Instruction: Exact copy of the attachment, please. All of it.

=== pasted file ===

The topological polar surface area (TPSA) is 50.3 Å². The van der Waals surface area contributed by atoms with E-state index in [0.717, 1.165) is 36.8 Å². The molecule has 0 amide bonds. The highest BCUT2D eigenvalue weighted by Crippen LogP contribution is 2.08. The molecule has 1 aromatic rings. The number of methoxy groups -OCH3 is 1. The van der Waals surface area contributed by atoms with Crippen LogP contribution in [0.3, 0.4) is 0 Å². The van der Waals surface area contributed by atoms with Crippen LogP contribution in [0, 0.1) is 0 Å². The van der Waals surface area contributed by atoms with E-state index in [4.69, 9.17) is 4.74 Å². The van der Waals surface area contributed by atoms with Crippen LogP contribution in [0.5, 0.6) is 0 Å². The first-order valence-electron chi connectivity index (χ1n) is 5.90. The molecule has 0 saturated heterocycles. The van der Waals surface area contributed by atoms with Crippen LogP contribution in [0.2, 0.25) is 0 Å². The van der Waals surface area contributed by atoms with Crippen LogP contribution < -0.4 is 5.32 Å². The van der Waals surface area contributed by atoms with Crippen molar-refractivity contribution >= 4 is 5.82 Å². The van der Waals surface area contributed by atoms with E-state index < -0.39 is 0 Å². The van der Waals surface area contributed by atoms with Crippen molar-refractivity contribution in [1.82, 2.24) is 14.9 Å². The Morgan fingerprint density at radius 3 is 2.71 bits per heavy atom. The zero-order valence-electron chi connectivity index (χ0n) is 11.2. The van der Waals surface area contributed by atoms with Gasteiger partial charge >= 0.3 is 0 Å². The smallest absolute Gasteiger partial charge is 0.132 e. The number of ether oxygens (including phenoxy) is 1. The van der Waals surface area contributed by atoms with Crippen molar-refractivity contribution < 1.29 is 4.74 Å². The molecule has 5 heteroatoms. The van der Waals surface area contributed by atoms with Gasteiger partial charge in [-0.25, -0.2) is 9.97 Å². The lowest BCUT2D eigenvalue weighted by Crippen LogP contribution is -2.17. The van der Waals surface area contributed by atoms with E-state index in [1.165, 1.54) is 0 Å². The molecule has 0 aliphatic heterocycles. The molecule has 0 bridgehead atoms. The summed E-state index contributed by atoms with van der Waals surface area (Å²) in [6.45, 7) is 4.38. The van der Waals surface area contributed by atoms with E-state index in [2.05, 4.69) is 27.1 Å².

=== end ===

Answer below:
The topological polar surface area (TPSA) is 50.3 Å². The van der Waals surface area contributed by atoms with E-state index in [0.717, 1.165) is 36.8 Å². The molecule has 0 amide bonds. The highest BCUT2D eigenvalue weighted by Crippen LogP contribution is 2.08. The molecule has 1 aromatic rings. The number of methoxy groups -OCH3 is 1. The van der Waals surface area contributed by atoms with Crippen LogP contribution in [0.3, 0.4) is 0 Å². The van der Waals surface area contributed by atoms with Crippen LogP contribution in [0, 0.1) is 0 Å². The van der Waals surface area contributed by atoms with E-state index in [4.69, 9.17) is 4.74 Å². The van der Waals surface area contributed by atoms with Crippen LogP contribution in [0.5, 0.6) is 0 Å². The first-order valence-electron chi connectivity index (χ1n) is 5.90. The molecule has 0 saturated heterocycles. The van der Waals surface area contributed by atoms with Crippen LogP contribution in [0.2, 0.25) is 0 Å². The van der Waals surface area contributed by atoms with Crippen LogP contribution < -0.4 is 5.32 Å². The van der Waals surface area contributed by atoms with Crippen molar-refractivity contribution >= 4 is 5.82 Å². The van der Waals surface area contributed by atoms with E-state index < -0.39 is 0 Å². The van der Waals surface area contributed by atoms with Crippen molar-refractivity contribution in [1.82, 2.24) is 14.9 Å². The Morgan fingerprint density at radius 3 is 2.71 bits per heavy atom. The zero-order valence-electron chi connectivity index (χ0n) is 11.2. The van der Waals surface area contributed by atoms with Gasteiger partial charge >= 0.3 is 0 Å². The smallest absolute Gasteiger partial charge is 0.132 e. The number of ether oxygens (including phenoxy) is 1. The van der Waals surface area contributed by atoms with Crippen molar-refractivity contribution < 1.29 is 4.74 Å². The molecule has 5 heteroatoms. The van der Waals surface area contributed by atoms with Gasteiger partial charge in [-0.25, -0.2) is 9.97 Å². The lowest BCUT2D eigenvalue weighted by Crippen LogP contribution is -2.17. The van der Waals surface area contributed by atoms with E-state index in [1.165, 1.54) is 0 Å². The molecule has 0 aliphatic heterocycles. The molecule has 0 bridgehead atoms. The summed E-state index contributed by atoms with van der Waals surface area (Å²) in [6.45, 7) is 4.38. The van der Waals surface area contributed by atoms with E-state index in [2.05, 4.69) is 27.1 Å².